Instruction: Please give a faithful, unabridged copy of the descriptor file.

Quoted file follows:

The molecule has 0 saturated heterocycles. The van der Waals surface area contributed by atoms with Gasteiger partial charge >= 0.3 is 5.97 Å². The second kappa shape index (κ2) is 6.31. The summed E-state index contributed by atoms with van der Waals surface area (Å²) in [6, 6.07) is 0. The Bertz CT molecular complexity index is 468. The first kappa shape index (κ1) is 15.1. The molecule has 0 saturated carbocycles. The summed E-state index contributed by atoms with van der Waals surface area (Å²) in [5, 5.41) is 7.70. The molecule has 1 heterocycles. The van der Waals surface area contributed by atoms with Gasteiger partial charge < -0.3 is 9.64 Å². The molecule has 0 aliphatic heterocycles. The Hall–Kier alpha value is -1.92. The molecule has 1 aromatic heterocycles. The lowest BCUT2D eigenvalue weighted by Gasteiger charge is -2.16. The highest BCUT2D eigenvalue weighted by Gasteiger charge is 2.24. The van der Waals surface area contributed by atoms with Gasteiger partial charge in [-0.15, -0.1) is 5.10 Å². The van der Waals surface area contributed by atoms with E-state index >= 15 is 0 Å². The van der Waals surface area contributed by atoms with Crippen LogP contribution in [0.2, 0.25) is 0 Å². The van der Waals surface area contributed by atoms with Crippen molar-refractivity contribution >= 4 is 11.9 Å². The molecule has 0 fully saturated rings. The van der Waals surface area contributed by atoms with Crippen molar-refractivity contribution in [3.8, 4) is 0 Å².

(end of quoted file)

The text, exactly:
The molecule has 0 saturated heterocycles. The van der Waals surface area contributed by atoms with Gasteiger partial charge >= 0.3 is 5.97 Å². The second kappa shape index (κ2) is 6.31. The summed E-state index contributed by atoms with van der Waals surface area (Å²) in [6, 6.07) is 0. The Bertz CT molecular complexity index is 468. The first kappa shape index (κ1) is 15.1. The molecule has 0 saturated carbocycles. The summed E-state index contributed by atoms with van der Waals surface area (Å²) in [5, 5.41) is 7.70. The molecule has 1 heterocycles. The van der Waals surface area contributed by atoms with Gasteiger partial charge < -0.3 is 9.64 Å². The molecule has 0 aliphatic heterocycles. The Hall–Kier alpha value is -1.92. The molecule has 1 aromatic heterocycles. The lowest BCUT2D eigenvalue weighted by Gasteiger charge is -2.16. The highest BCUT2D eigenvalue weighted by Gasteiger charge is 2.24. The van der Waals surface area contributed by atoms with Gasteiger partial charge in [-0.15, -0.1) is 5.10 Å². The van der Waals surface area contributed by atoms with E-state index >= 15 is 0 Å². The van der Waals surface area contributed by atoms with Crippen LogP contribution in [0.2, 0.25) is 0 Å². The van der Waals surface area contributed by atoms with Crippen molar-refractivity contribution >= 4 is 11.9 Å². The molecule has 0 fully saturated rings. The van der Waals surface area contributed by atoms with Crippen molar-refractivity contribution in [3.8, 4) is 0 Å².